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Horizontal organizations are relevant sites for studying the phenomenon of managers’ self-realization, because they are “particularly loyal to the goal and special carriers of values that reflect the organizational mission and self-understanding of managers” (Sirris and Byrkjeflot 2019, p. 133) . Therefore, social values appear as the main characteristics of these organizations. The empirical data for this study were obtained from a diaconal hospital in Norway. “Diakonal” comes from the Greek word diakonia, which means to serve, a term associated with great diversity and complexity (Klaasen 2020). Importantly, there is a distinction between religious organizations, churches, and the broader category of denominational organizations, including diaconal organizations. Faith-based institutions are part of a broader pattern—a reflection of the social activities and responsibilities of an affiliated religious community. All of these claim Christianity, but their expression is different. Sider and Unruh (2004) proposed a typology that identifies religious aspects of faith-based organizations. They placed such organizations on a continuum from faith-based, faith-based, faith-related, faith-based, and faith-secular. Diaconal organizations, also known as Christian NGOs, provide social or health services and advocate for social justice. The modern diaconal movement originated in Germany in the 19th century and is based on religious traditions, especially Lutheranism. Originally, diaconal organizations were associated with a particular faith or religious community and were based on religion and personal commitment. However, over time, the emphasis in organizations has shifted to “institutionally based commitments through values” (Askeland et al. 2019, p. 28). This change is indicative of a shift in the understanding of the diaconate – from the motivation and calling of an individual to a body whose values are integrated across a range of organizations widely accepted by the community and its constituents (Haugen 2018, p. 63) . Therefore, employees are not expected to profess Christianity or to be members of a church; However, they are expected to achieve organizational values. Askeland et al. (2019, p. 46) ‘such values may be ambiguous in nature and not justified by religion, as they share commonalities with values expressed in the wider context of health policy’.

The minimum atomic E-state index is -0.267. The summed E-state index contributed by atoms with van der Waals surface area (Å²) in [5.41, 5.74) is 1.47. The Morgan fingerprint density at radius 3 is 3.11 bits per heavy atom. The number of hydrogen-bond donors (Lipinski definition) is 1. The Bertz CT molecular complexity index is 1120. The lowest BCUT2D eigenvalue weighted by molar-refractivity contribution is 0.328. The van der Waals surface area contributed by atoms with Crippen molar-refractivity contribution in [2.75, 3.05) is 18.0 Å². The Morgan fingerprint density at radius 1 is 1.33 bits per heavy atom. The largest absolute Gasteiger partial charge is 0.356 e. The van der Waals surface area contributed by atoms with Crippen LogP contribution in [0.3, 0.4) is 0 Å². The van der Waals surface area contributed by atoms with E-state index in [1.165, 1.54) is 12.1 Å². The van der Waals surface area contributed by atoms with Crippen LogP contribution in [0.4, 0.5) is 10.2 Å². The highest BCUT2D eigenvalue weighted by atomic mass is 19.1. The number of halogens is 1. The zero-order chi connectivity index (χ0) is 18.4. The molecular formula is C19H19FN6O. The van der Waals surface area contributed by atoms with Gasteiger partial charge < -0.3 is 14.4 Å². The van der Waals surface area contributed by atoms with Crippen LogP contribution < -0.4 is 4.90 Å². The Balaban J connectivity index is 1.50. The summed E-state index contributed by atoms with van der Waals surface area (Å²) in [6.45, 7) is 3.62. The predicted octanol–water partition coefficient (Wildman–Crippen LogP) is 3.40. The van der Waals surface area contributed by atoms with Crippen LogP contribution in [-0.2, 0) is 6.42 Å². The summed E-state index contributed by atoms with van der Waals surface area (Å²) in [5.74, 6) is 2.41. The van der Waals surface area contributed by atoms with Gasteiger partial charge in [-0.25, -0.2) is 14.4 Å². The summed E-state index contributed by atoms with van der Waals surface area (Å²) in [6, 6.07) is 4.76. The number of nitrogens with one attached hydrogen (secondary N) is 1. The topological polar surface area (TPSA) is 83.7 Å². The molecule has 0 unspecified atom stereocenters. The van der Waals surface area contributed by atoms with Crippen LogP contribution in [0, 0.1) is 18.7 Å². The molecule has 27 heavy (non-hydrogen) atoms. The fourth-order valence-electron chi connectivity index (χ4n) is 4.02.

Values are defined as rational goals and ideals that express necessary, intuitive priorities in practice and as expressions of moral beliefs (Aadland and Askeland 2017, p. 36). They are implemented in the interaction of the individual and the team, for example, in practices where managers promote values and maintain alignment with the organization (Askeland et al. 2019). Values can be distinguished as related and applied values according to Argyris and Schon’s (1978) conceptualization of related theories in theory and application. First, associated values represent intentions and ideals. An enterprise point is a normative point, and values come before actions. For example, core values are drivers of desired behavior and are clearly communicated. On the contrary, applied values are hidden and understood life values. They are recognized when meaning emerges retrospectively by reflecting on the action. Through the experience, participants reflect on the values expressed in the situation. Interestingly, the quoted values do not always correspond to the actual values. Although associated values can be found in words, applied values are best determined by observation.